By The IST News Network
It was an informative interaction between media and poets at The Ginger restaurant on 28th October, 2017 in Harris Park, NSW. The most vocal among the poets was the knowledgeable Imran Pratapgarhi, a post-graduate in Hindi from Allahabad University. He said he never studied Urdu as a subject but learned it in the family. Though he joined the media conference a bit later but his command over the language was palpable. The media conference and the Mushaira was hard labour of M. Shamim Khan, himself a poet
Another poet Rahat Indori sprinkled a few of his nazms in between the conference that were more contemporary and political. Others at the conference were AM Turaz, Popular Meerathi. At the outset the poets were asked why we don’t get to hear lyrics like we used to hear in our time, Turaz replied that time is changing now and we are working on good and meaningful lyrics. He, being lyricist of several Bollywood films like Bajirao Mastani, said interest in good lyrics is on the rise and people are moving away from rap songs.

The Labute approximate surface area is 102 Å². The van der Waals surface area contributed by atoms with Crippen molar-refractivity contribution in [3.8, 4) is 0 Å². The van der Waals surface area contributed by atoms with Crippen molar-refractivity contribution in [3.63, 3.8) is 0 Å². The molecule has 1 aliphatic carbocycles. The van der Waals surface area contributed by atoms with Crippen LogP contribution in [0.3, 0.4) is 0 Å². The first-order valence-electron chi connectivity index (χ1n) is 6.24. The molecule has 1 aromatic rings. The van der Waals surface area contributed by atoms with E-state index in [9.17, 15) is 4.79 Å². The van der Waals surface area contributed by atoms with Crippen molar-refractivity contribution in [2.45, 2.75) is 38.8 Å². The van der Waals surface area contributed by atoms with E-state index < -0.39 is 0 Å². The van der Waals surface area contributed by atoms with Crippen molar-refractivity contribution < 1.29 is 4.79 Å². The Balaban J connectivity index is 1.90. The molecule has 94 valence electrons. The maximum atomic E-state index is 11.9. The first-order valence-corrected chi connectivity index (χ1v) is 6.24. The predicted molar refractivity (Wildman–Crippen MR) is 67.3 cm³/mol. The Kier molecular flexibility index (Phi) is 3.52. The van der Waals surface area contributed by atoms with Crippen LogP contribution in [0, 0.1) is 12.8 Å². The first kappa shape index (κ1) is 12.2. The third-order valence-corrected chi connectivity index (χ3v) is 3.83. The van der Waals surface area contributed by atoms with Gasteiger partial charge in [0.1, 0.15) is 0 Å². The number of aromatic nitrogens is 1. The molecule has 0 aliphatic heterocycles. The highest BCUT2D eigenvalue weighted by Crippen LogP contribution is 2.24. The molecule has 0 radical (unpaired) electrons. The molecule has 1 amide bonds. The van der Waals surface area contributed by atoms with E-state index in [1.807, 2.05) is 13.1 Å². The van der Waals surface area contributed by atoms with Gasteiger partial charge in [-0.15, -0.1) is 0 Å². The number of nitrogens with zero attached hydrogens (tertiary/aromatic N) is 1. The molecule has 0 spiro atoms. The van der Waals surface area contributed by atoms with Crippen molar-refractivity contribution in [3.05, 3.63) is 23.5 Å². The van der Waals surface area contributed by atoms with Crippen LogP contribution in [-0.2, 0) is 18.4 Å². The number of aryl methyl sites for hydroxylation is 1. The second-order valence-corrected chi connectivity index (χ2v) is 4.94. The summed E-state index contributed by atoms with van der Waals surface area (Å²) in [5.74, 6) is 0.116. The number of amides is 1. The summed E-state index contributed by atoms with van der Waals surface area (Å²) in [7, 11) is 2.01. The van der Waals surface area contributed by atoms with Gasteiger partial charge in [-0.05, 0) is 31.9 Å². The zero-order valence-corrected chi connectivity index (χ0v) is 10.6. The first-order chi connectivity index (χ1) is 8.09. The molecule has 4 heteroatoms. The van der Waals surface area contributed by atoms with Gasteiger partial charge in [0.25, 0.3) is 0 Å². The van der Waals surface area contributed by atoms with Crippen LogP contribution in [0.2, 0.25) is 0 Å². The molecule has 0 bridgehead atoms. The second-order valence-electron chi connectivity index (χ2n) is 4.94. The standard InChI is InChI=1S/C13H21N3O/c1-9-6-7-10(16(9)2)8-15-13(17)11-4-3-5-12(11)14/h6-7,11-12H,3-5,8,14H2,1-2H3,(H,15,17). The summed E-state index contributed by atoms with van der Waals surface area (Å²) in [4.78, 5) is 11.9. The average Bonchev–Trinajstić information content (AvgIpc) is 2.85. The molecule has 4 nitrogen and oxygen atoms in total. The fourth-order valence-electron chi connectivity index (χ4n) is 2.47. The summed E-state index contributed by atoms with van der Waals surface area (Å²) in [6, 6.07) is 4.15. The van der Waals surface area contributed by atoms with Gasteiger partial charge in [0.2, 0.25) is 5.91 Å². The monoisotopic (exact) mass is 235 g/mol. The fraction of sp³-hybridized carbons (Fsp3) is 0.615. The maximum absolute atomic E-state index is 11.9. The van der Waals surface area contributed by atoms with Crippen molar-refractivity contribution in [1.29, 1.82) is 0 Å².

To another question that a famous director and producer in an interview said that our songs carry the story forward and not just a song for the sake of songs, why there are no such songs? Turaz said our lyrics go with the story
Another question was put to Imran that most lyricists of the past lyricists like Sahir, Majrooh, Kaifi, Khawaja Ahmed Abbas and Shailendra were revolutionaries and their songs reflected Indian culture like the in song “ Mehman jo hamara hota hai, who jaan se pyaara hota hai,” what we get to listen is “munni badnam hui or Sheila ki jawani,” why we don’t have such lyricists? Imran said that our songs are situation based and we try and give clean lyrics and we don’t work for money but quality. He said a new song ‘Ghoomer’ in Padmawati is already making waves and depicts Rajasthani culture. The new breed of lyricists are aware to the needs and demand to bring about the change